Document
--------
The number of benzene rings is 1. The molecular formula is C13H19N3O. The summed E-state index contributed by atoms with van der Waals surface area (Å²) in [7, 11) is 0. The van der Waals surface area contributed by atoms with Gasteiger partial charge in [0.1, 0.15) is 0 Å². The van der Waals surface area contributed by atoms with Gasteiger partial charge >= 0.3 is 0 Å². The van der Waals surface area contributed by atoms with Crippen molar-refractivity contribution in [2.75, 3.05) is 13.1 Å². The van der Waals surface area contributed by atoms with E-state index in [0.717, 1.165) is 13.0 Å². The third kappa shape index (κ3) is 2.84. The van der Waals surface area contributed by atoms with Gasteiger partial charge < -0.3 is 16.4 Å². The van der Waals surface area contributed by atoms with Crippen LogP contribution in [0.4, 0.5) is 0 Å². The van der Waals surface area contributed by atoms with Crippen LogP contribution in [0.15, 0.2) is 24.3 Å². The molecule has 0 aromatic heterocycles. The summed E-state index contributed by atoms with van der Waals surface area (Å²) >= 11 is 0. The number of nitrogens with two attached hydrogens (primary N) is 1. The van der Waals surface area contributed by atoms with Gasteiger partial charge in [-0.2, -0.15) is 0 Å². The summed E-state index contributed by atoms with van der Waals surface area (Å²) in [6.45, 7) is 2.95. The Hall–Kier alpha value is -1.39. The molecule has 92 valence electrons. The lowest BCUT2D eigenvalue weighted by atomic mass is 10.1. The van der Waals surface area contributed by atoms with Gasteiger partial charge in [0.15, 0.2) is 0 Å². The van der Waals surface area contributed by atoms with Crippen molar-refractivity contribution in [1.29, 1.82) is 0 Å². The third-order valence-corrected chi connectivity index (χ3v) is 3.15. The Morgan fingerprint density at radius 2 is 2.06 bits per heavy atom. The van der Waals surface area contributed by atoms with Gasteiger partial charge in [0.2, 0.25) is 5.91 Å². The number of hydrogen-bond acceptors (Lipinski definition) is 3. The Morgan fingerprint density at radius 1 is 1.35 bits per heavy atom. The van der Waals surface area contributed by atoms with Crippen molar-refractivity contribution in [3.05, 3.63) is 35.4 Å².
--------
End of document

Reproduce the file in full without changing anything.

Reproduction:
The number of benzene rings is 1. The molecular formula is C13H19N3O. The summed E-state index contributed by atoms with van der Waals surface area (Å²) in [7, 11) is 0. The van der Waals surface area contributed by atoms with Gasteiger partial charge in [0.1, 0.15) is 0 Å². The van der Waals surface area contributed by atoms with Gasteiger partial charge >= 0.3 is 0 Å². The van der Waals surface area contributed by atoms with Crippen molar-refractivity contribution in [2.75, 3.05) is 13.1 Å². The van der Waals surface area contributed by atoms with E-state index in [0.717, 1.165) is 13.0 Å². The third kappa shape index (κ3) is 2.84. The van der Waals surface area contributed by atoms with Gasteiger partial charge < -0.3 is 16.4 Å². The van der Waals surface area contributed by atoms with Crippen LogP contribution in [0.4, 0.5) is 0 Å². The van der Waals surface area contributed by atoms with Crippen LogP contribution in [0.15, 0.2) is 24.3 Å². The molecule has 0 aromatic heterocycles. The summed E-state index contributed by atoms with van der Waals surface area (Å²) >= 11 is 0. The number of nitrogens with two attached hydrogens (primary N) is 1. The van der Waals surface area contributed by atoms with Gasteiger partial charge in [-0.2, -0.15) is 0 Å². The summed E-state index contributed by atoms with van der Waals surface area (Å²) in [6.45, 7) is 2.95. The Hall–Kier alpha value is -1.39. The molecule has 92 valence electrons. The lowest BCUT2D eigenvalue weighted by atomic mass is 10.1. The van der Waals surface area contributed by atoms with Gasteiger partial charge in [0.15, 0.2) is 0 Å². The van der Waals surface area contributed by atoms with Crippen molar-refractivity contribution in [1.29, 1.82) is 0 Å². The third-order valence-corrected chi connectivity index (χ3v) is 3.15. The Morgan fingerprint density at radius 2 is 2.06 bits per heavy atom. The van der Waals surface area contributed by atoms with Gasteiger partial charge in [0.2, 0.25) is 5.91 Å². The number of hydrogen-bond acceptors (Lipinski definition) is 3. The Morgan fingerprint density at radius 1 is 1.35 bits per heavy atom. The van der Waals surface area contributed by atoms with Crippen molar-refractivity contribution in [3.05, 3.63) is 35.4 Å².